In this figure it can be seen that compared to other tracking modes, the irradiation of full tracking mode is highest at each period of the year due to the physical movement of the PTC along two axes. But for E-W polar and horizontal tracking modes, irradiation is larger in the summer period and smaller in the winter period. Additionally, as far as N-S horizontal tracking mode is concerned, the amount of irradiation in the winter is more than that in the summer due to the seasonal position of the earth in relation to the sun; for both these periods, the collected irradiation remains less than those of E-W tracking modes in Makari.

From the

The second one program code is developed on EES to evaluate the performance of HCE since EES automatically identifies all unknowns and groups of equations for most efficient solutions. In addition, it provides built-in mathematical and thermal-physical property functions and numerous HTFs in its library. Nonetheless, one inconvenience of this software is that it does not allow a large amount of variables. This is the reason we have implemented annually solar absorbed energy in Matlab and divided our receiver length in 8 cross-sections. Furthermore, the step-time of irradiation’s variable is the quarter of an hour. However, the present EES code can performs daily analyses on HCE. Hence, (Equation (1)) to (Equation (39)) are solved simultaneously at each instant for a day long.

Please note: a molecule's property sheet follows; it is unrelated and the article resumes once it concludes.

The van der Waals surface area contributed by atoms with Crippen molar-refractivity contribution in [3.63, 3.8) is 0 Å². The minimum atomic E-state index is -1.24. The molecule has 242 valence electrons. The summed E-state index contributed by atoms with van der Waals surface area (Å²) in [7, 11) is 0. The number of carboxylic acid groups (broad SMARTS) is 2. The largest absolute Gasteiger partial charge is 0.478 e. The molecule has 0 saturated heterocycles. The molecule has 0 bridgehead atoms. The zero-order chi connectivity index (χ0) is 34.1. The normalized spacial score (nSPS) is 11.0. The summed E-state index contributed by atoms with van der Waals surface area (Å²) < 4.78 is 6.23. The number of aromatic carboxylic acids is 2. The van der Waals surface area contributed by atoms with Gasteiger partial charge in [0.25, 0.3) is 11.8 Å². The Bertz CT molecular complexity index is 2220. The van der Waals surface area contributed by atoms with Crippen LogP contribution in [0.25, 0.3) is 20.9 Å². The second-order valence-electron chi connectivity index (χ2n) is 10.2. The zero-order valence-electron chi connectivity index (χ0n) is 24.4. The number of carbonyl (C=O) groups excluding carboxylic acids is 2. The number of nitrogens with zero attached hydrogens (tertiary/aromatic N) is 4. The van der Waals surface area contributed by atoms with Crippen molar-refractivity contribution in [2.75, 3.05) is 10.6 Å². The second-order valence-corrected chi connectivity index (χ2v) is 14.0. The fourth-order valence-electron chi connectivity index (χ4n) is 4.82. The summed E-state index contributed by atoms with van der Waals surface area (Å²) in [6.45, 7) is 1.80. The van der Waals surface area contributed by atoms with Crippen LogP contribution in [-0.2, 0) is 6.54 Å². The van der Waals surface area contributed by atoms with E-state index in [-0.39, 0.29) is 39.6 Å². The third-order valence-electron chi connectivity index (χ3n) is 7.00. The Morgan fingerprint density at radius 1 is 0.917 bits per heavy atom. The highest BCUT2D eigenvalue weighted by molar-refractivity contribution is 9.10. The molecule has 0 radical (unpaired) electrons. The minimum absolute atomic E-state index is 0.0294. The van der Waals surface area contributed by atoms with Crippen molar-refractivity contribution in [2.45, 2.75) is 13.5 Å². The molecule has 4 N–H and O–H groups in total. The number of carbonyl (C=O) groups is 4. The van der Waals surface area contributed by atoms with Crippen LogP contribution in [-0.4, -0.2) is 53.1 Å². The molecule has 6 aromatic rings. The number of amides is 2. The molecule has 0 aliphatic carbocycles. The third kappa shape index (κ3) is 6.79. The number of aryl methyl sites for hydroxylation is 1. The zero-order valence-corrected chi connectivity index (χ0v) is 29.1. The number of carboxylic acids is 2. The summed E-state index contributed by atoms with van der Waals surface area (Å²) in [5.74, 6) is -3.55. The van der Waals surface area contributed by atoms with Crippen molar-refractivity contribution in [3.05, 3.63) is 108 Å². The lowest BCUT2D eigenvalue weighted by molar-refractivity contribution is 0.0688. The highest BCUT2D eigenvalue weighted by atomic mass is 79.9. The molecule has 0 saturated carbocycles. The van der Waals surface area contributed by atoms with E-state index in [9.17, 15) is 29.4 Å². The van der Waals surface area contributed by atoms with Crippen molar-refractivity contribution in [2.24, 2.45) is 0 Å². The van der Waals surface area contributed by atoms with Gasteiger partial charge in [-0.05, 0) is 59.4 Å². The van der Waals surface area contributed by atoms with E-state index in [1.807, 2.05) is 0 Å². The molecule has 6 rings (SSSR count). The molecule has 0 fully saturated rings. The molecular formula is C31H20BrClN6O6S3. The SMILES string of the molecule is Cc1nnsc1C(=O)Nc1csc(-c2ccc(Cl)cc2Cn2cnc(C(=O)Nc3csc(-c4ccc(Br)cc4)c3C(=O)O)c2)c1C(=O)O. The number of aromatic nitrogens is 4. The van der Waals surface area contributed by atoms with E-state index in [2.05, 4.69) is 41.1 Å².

The model results have been compared to experimental data provided by Sandia National Laboratory (SNL) with Great satisfaction as illustrated in

Inasmuch as the efficiency of the collector is strongly related to the mass flow rate of the fluid in the absorber pipe, we computed the program with many values of mass flow rates and deduced how much flow rate influences the efficiency in ^{2} as direct normal solar irradiation, 30˚C as ambient temperature and Therminol-VP1 as HTF, wind speed equal to 3 m/s and 25˚C as inlet fluid temperature, it has been noted from simulation findings that the more flow mass flow rate increases the higher the efficiency (

^{2}) | Error (%) | ||||||
---|---|---|---|---|---|---|---|

933.7 | 2.6 | 21.6 | 102 | 0.6856 | 124 | 123.7 | 0.24 |

968.2 | 3.7 | 22.4 | 151 | 0.6522 | 173 | 173.6 | 0.34 |

982.3 | 2.5 | 24.3 | 197 | 0.6351 | 219 | 219.3 | 0.13 |

909.5 | 3.3 | 26.2 | 250 | 0.6601 | 269 | 268.1 | 0.33 |

937.9 | 1.0 | 28.8 | 297 | 0.6234 | 316 | 316.2 | 0.063 |

880.6 | 2.9 | 27.5 | 299 | 0.6225 | 317 | 317 | 0 |

903.2 | 4.2 | 31 | 355 | 0.5685 | 374 | 373.6 | 0.10 |

fact efficiency decreases. At 0.1 kg/s the temperature recorded is the highest, but the efficiency is the lowest among various values of mass flow rate tested, namely 66.67%. Also, the temperature of fluid has been monitored during his route inside the absorber pipe and shown in